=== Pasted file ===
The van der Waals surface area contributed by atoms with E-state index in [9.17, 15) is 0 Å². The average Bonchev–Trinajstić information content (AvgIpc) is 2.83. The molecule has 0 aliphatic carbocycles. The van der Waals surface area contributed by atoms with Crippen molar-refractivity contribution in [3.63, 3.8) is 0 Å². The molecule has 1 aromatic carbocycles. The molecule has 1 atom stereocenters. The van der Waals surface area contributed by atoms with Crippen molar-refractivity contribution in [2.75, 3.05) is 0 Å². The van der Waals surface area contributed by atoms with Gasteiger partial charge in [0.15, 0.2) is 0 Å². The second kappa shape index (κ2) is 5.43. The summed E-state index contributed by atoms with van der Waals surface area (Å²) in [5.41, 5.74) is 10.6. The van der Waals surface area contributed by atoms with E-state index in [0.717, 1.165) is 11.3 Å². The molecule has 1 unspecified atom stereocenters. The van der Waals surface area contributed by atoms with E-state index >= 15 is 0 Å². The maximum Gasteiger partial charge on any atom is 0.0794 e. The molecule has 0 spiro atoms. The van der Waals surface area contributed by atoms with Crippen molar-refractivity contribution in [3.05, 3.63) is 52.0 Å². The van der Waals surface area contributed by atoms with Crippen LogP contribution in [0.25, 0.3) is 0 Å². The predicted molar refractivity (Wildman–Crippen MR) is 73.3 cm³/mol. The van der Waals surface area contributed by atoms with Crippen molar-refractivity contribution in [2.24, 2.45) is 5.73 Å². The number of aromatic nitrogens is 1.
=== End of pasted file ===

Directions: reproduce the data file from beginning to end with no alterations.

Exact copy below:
The van der Waals surface area contributed by atoms with E-state index in [9.17, 15) is 0 Å². The average Bonchev–Trinajstić information content (AvgIpc) is 2.83. The molecule has 0 aliphatic carbocycles. The van der Waals surface area contributed by atoms with Crippen molar-refractivity contribution in [3.63, 3.8) is 0 Å². The molecule has 1 aromatic carbocycles. The molecule has 1 atom stereocenters. The van der Waals surface area contributed by atoms with Crippen molar-refractivity contribution in [2.75, 3.05) is 0 Å². The van der Waals surface area contributed by atoms with Gasteiger partial charge in [0.15, 0.2) is 0 Å². The second kappa shape index (κ2) is 5.43. The summed E-state index contributed by atoms with van der Waals surface area (Å²) in [5.41, 5.74) is 10.6. The van der Waals surface area contributed by atoms with E-state index in [0.717, 1.165) is 11.3 Å². The molecule has 1 unspecified atom stereocenters. The van der Waals surface area contributed by atoms with E-state index >= 15 is 0 Å². The maximum Gasteiger partial charge on any atom is 0.0794 e. The molecule has 0 spiro atoms. The van der Waals surface area contributed by atoms with Crippen molar-refractivity contribution in [3.05, 3.63) is 52.0 Å². The van der Waals surface area contributed by atoms with Crippen LogP contribution in [0.25, 0.3) is 0 Å². The predicted molar refractivity (Wildman–Crippen MR) is 73.3 cm³/mol. The van der Waals surface area contributed by atoms with Crippen molar-refractivity contribution in [2.24, 2.45) is 5.73 Å². The number of aromatic nitrogens is 1.